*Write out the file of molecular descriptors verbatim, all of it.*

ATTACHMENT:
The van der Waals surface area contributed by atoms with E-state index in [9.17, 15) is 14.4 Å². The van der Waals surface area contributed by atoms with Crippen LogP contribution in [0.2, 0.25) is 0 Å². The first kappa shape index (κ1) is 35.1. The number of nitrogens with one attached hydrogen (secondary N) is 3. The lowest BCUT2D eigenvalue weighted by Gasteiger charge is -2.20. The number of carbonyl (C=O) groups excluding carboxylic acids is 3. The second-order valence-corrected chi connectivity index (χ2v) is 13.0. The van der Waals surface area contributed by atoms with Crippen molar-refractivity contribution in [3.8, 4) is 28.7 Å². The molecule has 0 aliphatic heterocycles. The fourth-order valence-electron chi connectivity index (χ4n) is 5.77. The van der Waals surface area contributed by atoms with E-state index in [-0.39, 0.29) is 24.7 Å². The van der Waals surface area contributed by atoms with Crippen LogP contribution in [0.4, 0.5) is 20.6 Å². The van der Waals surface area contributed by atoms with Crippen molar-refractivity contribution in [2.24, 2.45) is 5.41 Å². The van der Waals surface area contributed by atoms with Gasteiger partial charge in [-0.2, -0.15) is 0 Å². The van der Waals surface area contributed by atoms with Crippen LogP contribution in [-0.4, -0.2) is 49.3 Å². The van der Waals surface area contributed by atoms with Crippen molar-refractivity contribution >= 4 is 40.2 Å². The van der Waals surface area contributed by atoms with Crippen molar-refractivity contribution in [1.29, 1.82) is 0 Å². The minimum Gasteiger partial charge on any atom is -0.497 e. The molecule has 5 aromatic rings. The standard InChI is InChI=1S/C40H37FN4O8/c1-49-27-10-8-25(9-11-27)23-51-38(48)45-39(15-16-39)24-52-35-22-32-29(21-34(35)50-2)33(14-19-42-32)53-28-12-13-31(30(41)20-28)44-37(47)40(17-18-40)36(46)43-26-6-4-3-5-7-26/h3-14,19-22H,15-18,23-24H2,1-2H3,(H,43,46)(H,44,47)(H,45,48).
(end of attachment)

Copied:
The van der Waals surface area contributed by atoms with E-state index in [9.17, 15) is 14.4 Å². The van der Waals surface area contributed by atoms with Crippen LogP contribution in [0.2, 0.25) is 0 Å². The first kappa shape index (κ1) is 35.1. The number of nitrogens with one attached hydrogen (secondary N) is 3. The lowest BCUT2D eigenvalue weighted by Gasteiger charge is -2.20. The number of carbonyl (C=O) groups excluding carboxylic acids is 3. The second-order valence-corrected chi connectivity index (χ2v) is 13.0. The van der Waals surface area contributed by atoms with Crippen molar-refractivity contribution in [3.8, 4) is 28.7 Å². The molecule has 0 aliphatic heterocycles. The fourth-order valence-electron chi connectivity index (χ4n) is 5.77. The van der Waals surface area contributed by atoms with E-state index in [-0.39, 0.29) is 24.7 Å². The van der Waals surface area contributed by atoms with Crippen LogP contribution in [0.4, 0.5) is 20.6 Å². The van der Waals surface area contributed by atoms with Crippen molar-refractivity contribution in [2.24, 2.45) is 5.41 Å². The van der Waals surface area contributed by atoms with Gasteiger partial charge in [-0.2, -0.15) is 0 Å². The van der Waals surface area contributed by atoms with Crippen LogP contribution in [-0.4, -0.2) is 49.3 Å². The van der Waals surface area contributed by atoms with Crippen molar-refractivity contribution >= 4 is 40.2 Å². The van der Waals surface area contributed by atoms with Crippen molar-refractivity contribution in [1.29, 1.82) is 0 Å². The minimum Gasteiger partial charge on any atom is -0.497 e. The molecule has 5 aromatic rings. The standard InChI is InChI=1S/C40H37FN4O8/c1-49-27-10-8-25(9-11-27)23-51-38(48)45-39(15-16-39)24-52-35-22-32-29(21-34(35)50-2)33(14-19-42-32)53-28-12-13-31(30(41)20-28)44-37(47)40(17-18-40)36(46)43-26-6-4-3-5-7-26/h3-14,19-22H,15-18,23-24H2,1-2H3,(H,43,46)(H,44,47)(H,45,48).